“Now, why don’t you two boys stop bothering this nice teller and come along with me.” The Constable’s voice was relaxed and casual-like, as if he were talking to an acquaintance at a dinner party.

Barton felt insulted and humiliated. Sure, maybe they got caught again, but why couldn’t the Constable at least have drawn his gun and yell at them—commands, like, “Stick ‘em up! Drop your gun!” like cops are supposed to do when they arrest someone? At least, that’s what they do on TV. Barton sighed. One of these days he was going to get it right!

Clinton started sobbing. “I told you your plan was no good! We shoulda at least worn masks! Now, when the cops bring us in front of the judge, he’s gonna laugh at us again, like he did last time!”


The Hole-diggers

This light-hearted short-short piece of fiction is an attempt by me to deliberately not give names to characters, nor any “he said, she said,” and with a minimum of descriptive action on the part of each character. Yet the reader should be able to identify the three characters in this story as they individually speak and act out their part. Writing this story was an exercise in demonstrating that in short, tight-fisted writing, “he said, she said,” plus a lot of descriptive action, can be redundant.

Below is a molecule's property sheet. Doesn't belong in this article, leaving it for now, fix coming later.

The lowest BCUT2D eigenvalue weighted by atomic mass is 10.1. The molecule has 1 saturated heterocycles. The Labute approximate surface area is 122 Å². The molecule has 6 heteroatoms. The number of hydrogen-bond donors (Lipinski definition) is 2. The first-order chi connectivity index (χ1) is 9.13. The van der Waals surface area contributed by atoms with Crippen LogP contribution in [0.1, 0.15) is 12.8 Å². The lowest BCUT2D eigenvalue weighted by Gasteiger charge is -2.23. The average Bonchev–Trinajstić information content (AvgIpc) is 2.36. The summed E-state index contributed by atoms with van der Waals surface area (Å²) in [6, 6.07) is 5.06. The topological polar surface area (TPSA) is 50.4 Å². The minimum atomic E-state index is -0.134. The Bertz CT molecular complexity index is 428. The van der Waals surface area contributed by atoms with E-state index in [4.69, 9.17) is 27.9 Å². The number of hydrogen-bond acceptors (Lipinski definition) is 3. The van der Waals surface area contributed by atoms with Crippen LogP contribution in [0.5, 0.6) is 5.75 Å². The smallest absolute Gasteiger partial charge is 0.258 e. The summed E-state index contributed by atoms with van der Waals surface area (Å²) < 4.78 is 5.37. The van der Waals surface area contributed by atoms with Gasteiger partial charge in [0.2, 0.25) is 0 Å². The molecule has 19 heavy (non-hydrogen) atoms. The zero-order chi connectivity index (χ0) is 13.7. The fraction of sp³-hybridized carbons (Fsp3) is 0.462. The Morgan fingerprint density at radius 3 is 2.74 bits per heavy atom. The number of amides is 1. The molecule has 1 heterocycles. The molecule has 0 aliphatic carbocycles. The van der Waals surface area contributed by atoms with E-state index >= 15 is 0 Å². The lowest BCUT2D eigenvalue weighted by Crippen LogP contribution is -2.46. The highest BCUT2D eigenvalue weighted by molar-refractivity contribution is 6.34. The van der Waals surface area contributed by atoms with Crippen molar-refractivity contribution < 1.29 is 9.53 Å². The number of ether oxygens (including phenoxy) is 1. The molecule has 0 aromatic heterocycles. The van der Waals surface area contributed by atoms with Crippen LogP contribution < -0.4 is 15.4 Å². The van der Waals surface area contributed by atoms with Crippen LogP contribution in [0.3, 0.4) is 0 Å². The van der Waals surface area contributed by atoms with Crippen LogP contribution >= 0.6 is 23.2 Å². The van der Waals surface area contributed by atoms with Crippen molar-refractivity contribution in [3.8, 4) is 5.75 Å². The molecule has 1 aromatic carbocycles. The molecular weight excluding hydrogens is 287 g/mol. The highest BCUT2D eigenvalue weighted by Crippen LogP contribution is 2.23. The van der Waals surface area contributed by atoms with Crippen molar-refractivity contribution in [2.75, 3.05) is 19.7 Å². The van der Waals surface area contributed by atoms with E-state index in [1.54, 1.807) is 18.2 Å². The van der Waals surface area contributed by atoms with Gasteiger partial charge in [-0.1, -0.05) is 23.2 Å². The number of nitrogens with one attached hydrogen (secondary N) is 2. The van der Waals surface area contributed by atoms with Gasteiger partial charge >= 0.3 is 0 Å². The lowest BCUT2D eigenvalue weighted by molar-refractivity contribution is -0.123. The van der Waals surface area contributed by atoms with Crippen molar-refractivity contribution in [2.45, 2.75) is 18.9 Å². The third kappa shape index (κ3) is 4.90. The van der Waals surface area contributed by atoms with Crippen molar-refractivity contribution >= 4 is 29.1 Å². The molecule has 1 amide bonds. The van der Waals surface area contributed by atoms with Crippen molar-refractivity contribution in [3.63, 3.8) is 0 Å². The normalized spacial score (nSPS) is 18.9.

Dysfunctional Labor

“Yes, ma’am, we two is the best hole diggers in town.”

“Good!” The spinster snapped back. “Then you will be able to dig a proper hole for me for my clothesline post.  I want it over there, see?” she pointed a skinny, arthritic finger in the direction where a fluorescent red ribbon was stapled to a survey stake near the edge of her fence. “It has to be exactly centered on that marker, and it has to be exactly three feet deep! Do I make myself clear?”

“That’ll be ten bucks, ma’am.”

“You’ll get paid when the job is done!” She stepped back into the house and firmly closed the door behind her.

Sheesh! Give that ol’ gal a black hat an’ she could pass fer the Wicked Witch of the North.”

“Even her nose is big.”

“She don’t got no warts on her nose, though.”

“Hee, hee! But she can bark jus’ like that skinny lady at the welfare office. ‘Specully when we ask her fer some extra cash!”